• String buses (205 a, 205 b, 205 c) can be connected in parallel and have an output that is optionally connected to a string combiner (206) (or fuse box or chocks box). In an embodiment, the output of the string buses (205 a, 205 b, 205 c) can be connected to the inverter (203).
  • FIG. 21 illustrates exemplary solar module voltages for strong and weak solar modules. Peaks and troughs are caused by changes in current on a string bus that the two solar modules are coupled to. Since the two solar modules may not operate at the same working point on the I-V curve, the resulting changes in voltage dV1 (2101) and dV2 (2102) may not be the same. Here, the stronger solar module has a smaller dV1 (2101) since its working point corresponds to higher voltage and lower current. The weaker solar module has a larger dV2 (2102) since its working point corresponds to lower voltage and higher current. By monitoring these voltage fluctuations, a controller or LMU can decrease the voltage, and increase the current of the weak solar modules in order to shift dV2 towards dV1.
  • In an embodiment, the LMUs (202 a, 202 b, . . . , 202 n) control the voltage and current provided to the string buses (205 a, 205 b, 205 c) from the solar modules (201 a, 201 b, . . . 201 n). In an embodiment, one LMU can control the voltage and current output for more than one solar module (201 a, 201 b, . . . , 201 n). In an embodiment, the number of solar modules (201 a, 201 b, . . . , 201 n) can exceed the number of LMUs (202 a, 202 b, . . . , 202 n). For instance, LMUs (202 a, 202 b, . . . , 202 n) can only be used to control the current and voltage output from solar modules (201 a, 201 b, . . . , 201 n) identified as weak solar modules.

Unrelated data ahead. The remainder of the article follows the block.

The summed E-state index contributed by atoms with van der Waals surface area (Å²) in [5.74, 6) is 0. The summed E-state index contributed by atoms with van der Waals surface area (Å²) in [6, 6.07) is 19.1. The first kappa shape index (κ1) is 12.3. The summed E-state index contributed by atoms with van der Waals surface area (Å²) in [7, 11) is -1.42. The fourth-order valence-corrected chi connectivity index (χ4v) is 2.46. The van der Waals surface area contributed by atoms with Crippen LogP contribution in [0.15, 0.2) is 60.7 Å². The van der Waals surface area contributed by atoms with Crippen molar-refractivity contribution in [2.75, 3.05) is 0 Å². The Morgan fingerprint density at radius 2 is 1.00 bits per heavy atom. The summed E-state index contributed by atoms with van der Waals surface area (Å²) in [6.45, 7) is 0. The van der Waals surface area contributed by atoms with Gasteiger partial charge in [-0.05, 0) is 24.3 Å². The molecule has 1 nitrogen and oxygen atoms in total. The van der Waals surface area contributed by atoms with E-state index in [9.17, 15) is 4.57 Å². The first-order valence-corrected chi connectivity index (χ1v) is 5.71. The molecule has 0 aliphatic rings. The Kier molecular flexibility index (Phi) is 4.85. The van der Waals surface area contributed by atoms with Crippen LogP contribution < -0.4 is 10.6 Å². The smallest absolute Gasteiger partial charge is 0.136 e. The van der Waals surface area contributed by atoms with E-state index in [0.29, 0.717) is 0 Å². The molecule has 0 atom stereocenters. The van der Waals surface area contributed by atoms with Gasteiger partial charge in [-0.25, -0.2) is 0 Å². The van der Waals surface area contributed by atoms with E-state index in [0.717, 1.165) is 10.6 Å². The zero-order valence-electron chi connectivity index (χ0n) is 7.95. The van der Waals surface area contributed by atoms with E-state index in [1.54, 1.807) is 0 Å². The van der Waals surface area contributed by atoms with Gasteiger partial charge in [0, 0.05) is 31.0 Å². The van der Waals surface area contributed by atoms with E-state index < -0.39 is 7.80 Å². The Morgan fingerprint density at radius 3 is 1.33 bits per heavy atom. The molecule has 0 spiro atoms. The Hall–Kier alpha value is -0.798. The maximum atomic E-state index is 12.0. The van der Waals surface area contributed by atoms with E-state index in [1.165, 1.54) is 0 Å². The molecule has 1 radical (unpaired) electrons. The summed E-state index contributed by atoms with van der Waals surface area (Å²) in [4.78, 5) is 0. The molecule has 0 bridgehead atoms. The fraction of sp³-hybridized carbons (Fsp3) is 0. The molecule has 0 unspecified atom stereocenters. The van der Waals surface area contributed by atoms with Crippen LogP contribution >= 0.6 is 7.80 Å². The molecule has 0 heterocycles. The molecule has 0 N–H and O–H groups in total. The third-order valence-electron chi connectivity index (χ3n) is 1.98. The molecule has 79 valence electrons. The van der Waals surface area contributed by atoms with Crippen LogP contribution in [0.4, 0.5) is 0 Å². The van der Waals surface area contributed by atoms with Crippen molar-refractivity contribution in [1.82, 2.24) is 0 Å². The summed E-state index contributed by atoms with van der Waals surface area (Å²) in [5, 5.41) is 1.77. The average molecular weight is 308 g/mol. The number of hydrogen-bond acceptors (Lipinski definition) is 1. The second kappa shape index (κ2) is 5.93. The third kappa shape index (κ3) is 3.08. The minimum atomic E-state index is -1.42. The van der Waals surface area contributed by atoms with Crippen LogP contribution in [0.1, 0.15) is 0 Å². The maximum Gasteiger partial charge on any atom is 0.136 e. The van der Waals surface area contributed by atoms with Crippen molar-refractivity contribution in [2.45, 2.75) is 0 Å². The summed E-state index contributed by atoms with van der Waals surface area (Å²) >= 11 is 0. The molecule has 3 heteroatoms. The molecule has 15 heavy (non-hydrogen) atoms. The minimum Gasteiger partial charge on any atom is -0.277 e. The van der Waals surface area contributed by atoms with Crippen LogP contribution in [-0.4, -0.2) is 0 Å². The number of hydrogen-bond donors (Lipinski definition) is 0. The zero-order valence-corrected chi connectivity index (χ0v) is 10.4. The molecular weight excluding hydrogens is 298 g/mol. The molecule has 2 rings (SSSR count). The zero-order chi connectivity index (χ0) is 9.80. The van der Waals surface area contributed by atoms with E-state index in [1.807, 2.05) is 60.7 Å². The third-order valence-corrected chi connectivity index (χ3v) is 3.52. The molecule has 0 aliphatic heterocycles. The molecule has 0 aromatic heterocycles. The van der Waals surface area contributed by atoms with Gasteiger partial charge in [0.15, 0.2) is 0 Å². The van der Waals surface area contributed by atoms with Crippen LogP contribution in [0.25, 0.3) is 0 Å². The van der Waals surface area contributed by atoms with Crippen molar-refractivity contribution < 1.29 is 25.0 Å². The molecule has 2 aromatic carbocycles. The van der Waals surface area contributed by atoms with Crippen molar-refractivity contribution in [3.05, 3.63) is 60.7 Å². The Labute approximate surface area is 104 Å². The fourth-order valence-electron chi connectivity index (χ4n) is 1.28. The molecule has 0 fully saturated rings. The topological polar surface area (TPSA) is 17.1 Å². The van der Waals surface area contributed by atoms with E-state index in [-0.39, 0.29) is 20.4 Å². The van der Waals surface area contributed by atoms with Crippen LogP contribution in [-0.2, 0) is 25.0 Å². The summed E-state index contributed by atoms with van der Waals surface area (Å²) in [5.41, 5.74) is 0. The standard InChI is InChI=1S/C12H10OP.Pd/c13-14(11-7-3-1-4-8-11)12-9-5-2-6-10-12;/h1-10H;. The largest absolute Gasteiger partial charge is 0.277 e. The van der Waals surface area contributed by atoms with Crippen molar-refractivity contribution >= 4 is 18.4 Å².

• In an embodiment, a controller (204) can control the LMUs (202 a, 202 b, . . . , 202 n). The controller (204) can also monitor the string buses (205 a, 205 b, 205 c) and the solar modules (201 a, 201 b, . . . 201 n) via the LMUs (202 a, 202 b, . . . , 202 n). Data regarding the solar modules (201 a, 201 b, . . . 201 n) and LMUs (202 a, 202 b, . . . , 202 n) can be transmitted via the string buses (205 a, 205 b, 205 c) to the controller (204). In an embodiment, the controller (204) can transmit instructions or commands to the LMUs (202 a, 202 b, . . . , 202 n) via the string buses (205 a, 205 b, 205 c). In another embodiment, the controller (204) can perform the above-noted communications with the LMUs (202 a, 202 b, . . . , 202 n) via wireless communication paths. The controller (204) can also be in communication with the inverter (203). In the illustrated embodiment, the controller (204) is a standalone device. However, in other embodiments, the controller (204) can be a part of other devices (e.g., the inverter (203), or LMUs (202 a, 202 b, . . . , 202 n). In an embodiment, the controller (204) can be a part of one of the LMUs (202 a, 202 b, . . . , 202 n).